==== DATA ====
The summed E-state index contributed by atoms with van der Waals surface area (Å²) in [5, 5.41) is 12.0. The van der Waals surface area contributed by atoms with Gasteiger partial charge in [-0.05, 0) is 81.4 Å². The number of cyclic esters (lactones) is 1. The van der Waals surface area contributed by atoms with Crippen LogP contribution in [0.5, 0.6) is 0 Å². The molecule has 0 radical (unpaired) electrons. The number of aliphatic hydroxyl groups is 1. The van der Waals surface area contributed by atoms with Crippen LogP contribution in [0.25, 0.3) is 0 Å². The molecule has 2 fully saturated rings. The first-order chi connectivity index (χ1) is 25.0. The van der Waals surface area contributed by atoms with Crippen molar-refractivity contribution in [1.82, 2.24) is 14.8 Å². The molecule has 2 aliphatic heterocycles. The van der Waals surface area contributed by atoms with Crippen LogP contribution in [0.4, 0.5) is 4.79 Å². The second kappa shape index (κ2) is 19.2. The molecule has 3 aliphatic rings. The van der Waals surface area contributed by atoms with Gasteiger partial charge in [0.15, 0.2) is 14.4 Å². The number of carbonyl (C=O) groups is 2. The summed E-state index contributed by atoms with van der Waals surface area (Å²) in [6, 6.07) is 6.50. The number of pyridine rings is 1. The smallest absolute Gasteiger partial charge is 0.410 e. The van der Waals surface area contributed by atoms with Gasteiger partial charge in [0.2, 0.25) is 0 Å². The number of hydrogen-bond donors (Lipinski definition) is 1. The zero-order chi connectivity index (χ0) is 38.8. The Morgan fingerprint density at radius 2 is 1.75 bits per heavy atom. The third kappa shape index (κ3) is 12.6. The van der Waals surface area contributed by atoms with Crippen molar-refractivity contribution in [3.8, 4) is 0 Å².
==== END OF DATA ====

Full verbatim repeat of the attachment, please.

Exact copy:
The summed E-state index contributed by atoms with van der Waals surface area (Å²) in [5, 5.41) is 12.0. The van der Waals surface area contributed by atoms with Gasteiger partial charge in [-0.05, 0) is 81.4 Å². The number of cyclic esters (lactones) is 1. The van der Waals surface area contributed by atoms with Crippen LogP contribution in [0.5, 0.6) is 0 Å². The molecule has 0 radical (unpaired) electrons. The number of aliphatic hydroxyl groups is 1. The van der Waals surface area contributed by atoms with Crippen LogP contribution in [0.25, 0.3) is 0 Å². The molecule has 2 fully saturated rings. The first-order chi connectivity index (χ1) is 25.0. The van der Waals surface area contributed by atoms with Crippen molar-refractivity contribution in [1.82, 2.24) is 14.8 Å². The molecule has 2 aliphatic heterocycles. The van der Waals surface area contributed by atoms with Crippen LogP contribution in [0.4, 0.5) is 4.79 Å². The second kappa shape index (κ2) is 19.2. The molecule has 3 aliphatic rings. The van der Waals surface area contributed by atoms with Gasteiger partial charge in [0.15, 0.2) is 14.4 Å². The number of carbonyl (C=O) groups is 2. The summed E-state index contributed by atoms with van der Waals surface area (Å²) in [6, 6.07) is 6.50. The number of pyridine rings is 1. The smallest absolute Gasteiger partial charge is 0.410 e. The van der Waals surface area contributed by atoms with Gasteiger partial charge in [0.2, 0.25) is 0 Å². The number of hydrogen-bond donors (Lipinski definition) is 1. The zero-order chi connectivity index (χ0) is 38.8. The Morgan fingerprint density at radius 2 is 1.75 bits per heavy atom. The third kappa shape index (κ3) is 12.6. The van der Waals surface area contributed by atoms with Crippen molar-refractivity contribution in [3.8, 4) is 0 Å².